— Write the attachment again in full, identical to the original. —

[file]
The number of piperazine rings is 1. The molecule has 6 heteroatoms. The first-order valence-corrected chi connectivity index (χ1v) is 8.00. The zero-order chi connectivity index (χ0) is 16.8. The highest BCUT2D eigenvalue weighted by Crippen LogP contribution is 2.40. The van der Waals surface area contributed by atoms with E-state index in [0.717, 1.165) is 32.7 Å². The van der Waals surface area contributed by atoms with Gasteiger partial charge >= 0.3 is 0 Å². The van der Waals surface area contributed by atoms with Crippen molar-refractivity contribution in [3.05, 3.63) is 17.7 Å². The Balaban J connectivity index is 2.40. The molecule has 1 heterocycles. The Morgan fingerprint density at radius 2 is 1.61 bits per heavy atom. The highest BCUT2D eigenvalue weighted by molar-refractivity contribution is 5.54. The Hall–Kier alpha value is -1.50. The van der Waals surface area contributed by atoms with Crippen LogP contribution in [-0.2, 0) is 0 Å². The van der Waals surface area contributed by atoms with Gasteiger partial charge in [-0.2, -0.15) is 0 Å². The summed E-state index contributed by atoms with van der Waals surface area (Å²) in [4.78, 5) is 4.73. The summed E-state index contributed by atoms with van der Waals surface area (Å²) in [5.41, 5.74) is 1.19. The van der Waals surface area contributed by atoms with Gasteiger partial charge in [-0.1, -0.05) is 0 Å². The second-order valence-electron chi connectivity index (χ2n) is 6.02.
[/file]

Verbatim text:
The number of piperazine rings is 1. The molecule has 6 heteroatoms. The first-order valence-corrected chi connectivity index (χ1v) is 8.00. The zero-order chi connectivity index (χ0) is 16.8. The highest BCUT2D eigenvalue weighted by Crippen LogP contribution is 2.40. The van der Waals surface area contributed by atoms with E-state index in [0.717, 1.165) is 32.7 Å². The van der Waals surface area contributed by atoms with Gasteiger partial charge >= 0.3 is 0 Å². The van der Waals surface area contributed by atoms with Crippen molar-refractivity contribution in [3.05, 3.63) is 17.7 Å². The Balaban J connectivity index is 2.40. The molecule has 1 heterocycles. The Morgan fingerprint density at radius 2 is 1.61 bits per heavy atom. The highest BCUT2D eigenvalue weighted by molar-refractivity contribution is 5.54. The Hall–Kier alpha value is -1.50. The van der Waals surface area contributed by atoms with Crippen LogP contribution in [-0.2, 0) is 0 Å². The van der Waals surface area contributed by atoms with Gasteiger partial charge in [-0.2, -0.15) is 0 Å². The summed E-state index contributed by atoms with van der Waals surface area (Å²) in [4.78, 5) is 4.73. The summed E-state index contributed by atoms with van der Waals surface area (Å²) in [5.41, 5.74) is 1.19. The van der Waals surface area contributed by atoms with Gasteiger partial charge in [-0.1, -0.05) is 0 Å². The second-order valence-electron chi connectivity index (χ2n) is 6.02.